What Every Catholic Should Know | National Catholic Register

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Pope Francis’ Synod of Bishops focuses on the meaning and purpose of synodality itself. Launched in October 2021, it was designed to draw local Catholics and national bishops’ conferences, religious orders and curia leaders into a long period of consultation and discernment that will culminate in an assembly in October 2023 in Rome.

“The fullness of the synodal process can only truly exist if the local churches are involved [in] this process,” said a statement, approved by Pope Francis and issued by the General Secretariat of the Synod of Bishops, which outlined the new synodal itinerary underpinning the theme, “For a Synodal Church: Communion, Participation and Mission.”

“It is not just an event, but also a process that synergistically involves the People of God, the College of Bishops and the Bishop of Rome, each according to their own function,” the statement read.

The first stage of the two-year process began with ceremonies in Rome on October 9 and 10. Then the focus shifted to the local churches based on the five continents of the globe, and the American dioceses began their own synodal journey under the leadership of the local bishop.

“Without real participation from the people of God, talking about communion risks remaining wishful thinking,” Pope Francis said when he launched the synodal process last year. “[W]We must recognize the frustration and impatience felt by many pastoral workers, members of diocesan and parish advisory bodies and women, who often remain on the sidelines.

Preparatory materials provided by the Synod Secretariat, including a questionnaire and practical advice, have been adapted for Catholics in the United States.

The questionnaire asks respondents to record their position on fundamental Catholic beliefs, rate their religious practices, and rate the quality and scope of programs and services offered by their parish.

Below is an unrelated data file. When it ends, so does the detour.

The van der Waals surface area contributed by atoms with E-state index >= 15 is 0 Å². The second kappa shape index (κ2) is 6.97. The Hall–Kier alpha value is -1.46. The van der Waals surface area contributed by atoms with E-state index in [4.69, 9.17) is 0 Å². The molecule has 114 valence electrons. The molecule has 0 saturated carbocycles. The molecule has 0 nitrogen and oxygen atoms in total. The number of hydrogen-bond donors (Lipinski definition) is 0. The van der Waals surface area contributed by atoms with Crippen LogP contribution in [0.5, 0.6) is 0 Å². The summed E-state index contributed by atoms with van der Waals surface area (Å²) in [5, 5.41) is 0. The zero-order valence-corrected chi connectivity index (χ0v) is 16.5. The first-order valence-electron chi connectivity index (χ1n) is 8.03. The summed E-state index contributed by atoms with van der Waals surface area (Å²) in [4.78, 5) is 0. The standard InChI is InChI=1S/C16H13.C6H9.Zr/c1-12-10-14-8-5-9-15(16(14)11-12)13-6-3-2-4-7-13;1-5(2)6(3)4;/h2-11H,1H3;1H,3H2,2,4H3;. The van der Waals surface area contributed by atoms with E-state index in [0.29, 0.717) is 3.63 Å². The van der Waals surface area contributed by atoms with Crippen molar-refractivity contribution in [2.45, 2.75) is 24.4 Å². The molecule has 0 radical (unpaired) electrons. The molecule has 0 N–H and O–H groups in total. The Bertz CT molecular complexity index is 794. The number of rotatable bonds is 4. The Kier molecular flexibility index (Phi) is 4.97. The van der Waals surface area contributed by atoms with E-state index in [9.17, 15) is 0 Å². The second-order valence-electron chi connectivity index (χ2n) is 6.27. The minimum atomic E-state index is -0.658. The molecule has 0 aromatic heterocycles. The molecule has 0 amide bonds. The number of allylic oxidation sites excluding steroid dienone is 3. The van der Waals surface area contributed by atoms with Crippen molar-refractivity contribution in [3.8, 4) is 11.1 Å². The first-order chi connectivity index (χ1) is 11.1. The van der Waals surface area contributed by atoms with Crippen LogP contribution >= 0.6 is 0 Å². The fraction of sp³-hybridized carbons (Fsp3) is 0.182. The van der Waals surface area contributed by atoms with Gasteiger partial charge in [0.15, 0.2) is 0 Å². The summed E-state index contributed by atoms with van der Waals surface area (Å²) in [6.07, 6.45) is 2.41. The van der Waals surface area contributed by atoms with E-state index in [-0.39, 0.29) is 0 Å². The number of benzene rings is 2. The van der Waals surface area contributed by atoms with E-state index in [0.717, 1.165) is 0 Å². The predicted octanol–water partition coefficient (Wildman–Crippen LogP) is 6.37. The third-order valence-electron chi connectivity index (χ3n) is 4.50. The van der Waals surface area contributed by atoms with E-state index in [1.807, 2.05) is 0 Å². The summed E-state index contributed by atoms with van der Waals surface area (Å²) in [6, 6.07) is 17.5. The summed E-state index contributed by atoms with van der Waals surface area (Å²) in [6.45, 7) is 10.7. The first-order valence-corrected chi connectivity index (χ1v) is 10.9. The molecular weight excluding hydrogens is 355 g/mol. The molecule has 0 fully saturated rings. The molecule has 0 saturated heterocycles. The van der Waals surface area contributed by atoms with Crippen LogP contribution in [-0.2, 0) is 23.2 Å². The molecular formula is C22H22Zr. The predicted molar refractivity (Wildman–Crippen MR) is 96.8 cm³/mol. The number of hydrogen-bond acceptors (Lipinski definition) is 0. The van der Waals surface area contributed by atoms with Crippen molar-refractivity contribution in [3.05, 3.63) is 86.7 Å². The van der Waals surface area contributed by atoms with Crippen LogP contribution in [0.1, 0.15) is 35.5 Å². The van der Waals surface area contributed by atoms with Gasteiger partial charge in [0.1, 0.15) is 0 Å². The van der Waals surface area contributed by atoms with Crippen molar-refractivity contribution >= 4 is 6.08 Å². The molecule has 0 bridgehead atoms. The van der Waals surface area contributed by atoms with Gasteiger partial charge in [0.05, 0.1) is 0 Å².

Public consultations or listening sessions in local parishes have also begun and will continue throughout the spring.

Pope Francis encouraged local dioceses/eparchies to be inclusive and reach out to those on the peripheries. Guests are expected to include practicing Catholics, those no longer attending church, non-Catholics as well as the poor, disabled and elderly.

The results of the questionnaires and listenings in this country will be provided to the United States Conference of Catholic Bishops (USCCB), which “will then meet in assembly for a period of discernment”, before preparing a “synthesis” which will be sent in Rome, laying the foundations for the continental phase of “dialogue and discernment”. The episcopal conferences of the United States and Canada will meet, while church leaders from Mexico will join the confederation of episcopal conferences of Latin and South America. The fruit of these deliberations will also be sent to the Vatican, and will contribute to the final universal phase of the Synod which will take place in October 2023 in Rome.

“The story of the synod illustrates all the good that these assemblies have brought to the Church, but also how the time had come for a broader participation of the People of God in a process of decision-making which affects the whole Church and everyone in the Church,” said Cardinal Mario Grech, secretary general of the Synod of Bishops, in an interview with Vatican News on May 21, who highlighted the teaching of the Second Vatican Council on synodality as “the one of the strongest themes of the current pontificate”.

According to Pope Saint Paul VI, “synod” comes from the Greek words syn and hodosj (“together” and “way”), that is to walk together on the path of Our Lord. The phrase evokes the accompaniment by the Risen One of his two disciples on the road to Emmaus.

Synodality includes the charism of apostolic succession and the need for bishops to lead by virtue of their episcopal ordination, experts told the Register. Only a pope or a bishop convenes a synod.